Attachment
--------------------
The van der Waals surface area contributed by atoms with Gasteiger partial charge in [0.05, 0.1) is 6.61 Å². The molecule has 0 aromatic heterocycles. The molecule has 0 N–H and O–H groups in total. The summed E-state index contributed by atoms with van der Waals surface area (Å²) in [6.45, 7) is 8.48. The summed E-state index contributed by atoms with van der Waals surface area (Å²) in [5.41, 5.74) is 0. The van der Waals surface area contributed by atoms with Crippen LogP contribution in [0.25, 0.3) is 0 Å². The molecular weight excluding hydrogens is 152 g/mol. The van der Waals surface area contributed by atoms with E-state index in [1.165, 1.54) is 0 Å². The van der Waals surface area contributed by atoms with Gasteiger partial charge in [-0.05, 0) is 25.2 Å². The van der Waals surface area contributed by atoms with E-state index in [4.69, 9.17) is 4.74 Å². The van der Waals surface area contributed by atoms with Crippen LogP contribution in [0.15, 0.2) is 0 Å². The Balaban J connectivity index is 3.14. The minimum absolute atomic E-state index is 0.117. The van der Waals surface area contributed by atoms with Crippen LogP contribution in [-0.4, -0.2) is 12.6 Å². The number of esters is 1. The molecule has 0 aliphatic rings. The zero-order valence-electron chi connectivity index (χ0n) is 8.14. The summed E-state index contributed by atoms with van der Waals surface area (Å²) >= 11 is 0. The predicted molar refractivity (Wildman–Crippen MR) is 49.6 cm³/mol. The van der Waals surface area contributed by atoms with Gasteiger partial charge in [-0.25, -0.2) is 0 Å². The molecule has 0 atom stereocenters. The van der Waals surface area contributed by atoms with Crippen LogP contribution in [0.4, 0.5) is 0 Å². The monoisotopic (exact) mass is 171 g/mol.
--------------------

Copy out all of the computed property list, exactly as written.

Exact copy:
The van der Waals surface area contributed by atoms with Gasteiger partial charge in [0.05, 0.1) is 6.61 Å². The molecule has 0 aromatic heterocycles. The molecule has 0 N–H and O–H groups in total. The summed E-state index contributed by atoms with van der Waals surface area (Å²) in [6.45, 7) is 8.48. The summed E-state index contributed by atoms with van der Waals surface area (Å²) in [5.41, 5.74) is 0. The van der Waals surface area contributed by atoms with Crippen LogP contribution in [0.25, 0.3) is 0 Å². The molecular weight excluding hydrogens is 152 g/mol. The van der Waals surface area contributed by atoms with E-state index in [1.165, 1.54) is 0 Å². The van der Waals surface area contributed by atoms with Gasteiger partial charge in [-0.05, 0) is 25.2 Å². The van der Waals surface area contributed by atoms with E-state index in [4.69, 9.17) is 4.74 Å². The van der Waals surface area contributed by atoms with Crippen LogP contribution in [0.15, 0.2) is 0 Å². The Balaban J connectivity index is 3.14. The minimum absolute atomic E-state index is 0.117. The van der Waals surface area contributed by atoms with Crippen LogP contribution in [-0.4, -0.2) is 12.6 Å². The number of esters is 1. The molecule has 0 aliphatic rings. The zero-order valence-electron chi connectivity index (χ0n) is 8.14. The summed E-state index contributed by atoms with van der Waals surface area (Å²) >= 11 is 0. The predicted molar refractivity (Wildman–Crippen MR) is 49.6 cm³/mol. The van der Waals surface area contributed by atoms with Gasteiger partial charge in [-0.25, -0.2) is 0 Å². The molecule has 0 atom stereocenters. The van der Waals surface area contributed by atoms with Crippen LogP contribution in [0.4, 0.5) is 0 Å². The monoisotopic (exact) mass is 171 g/mol.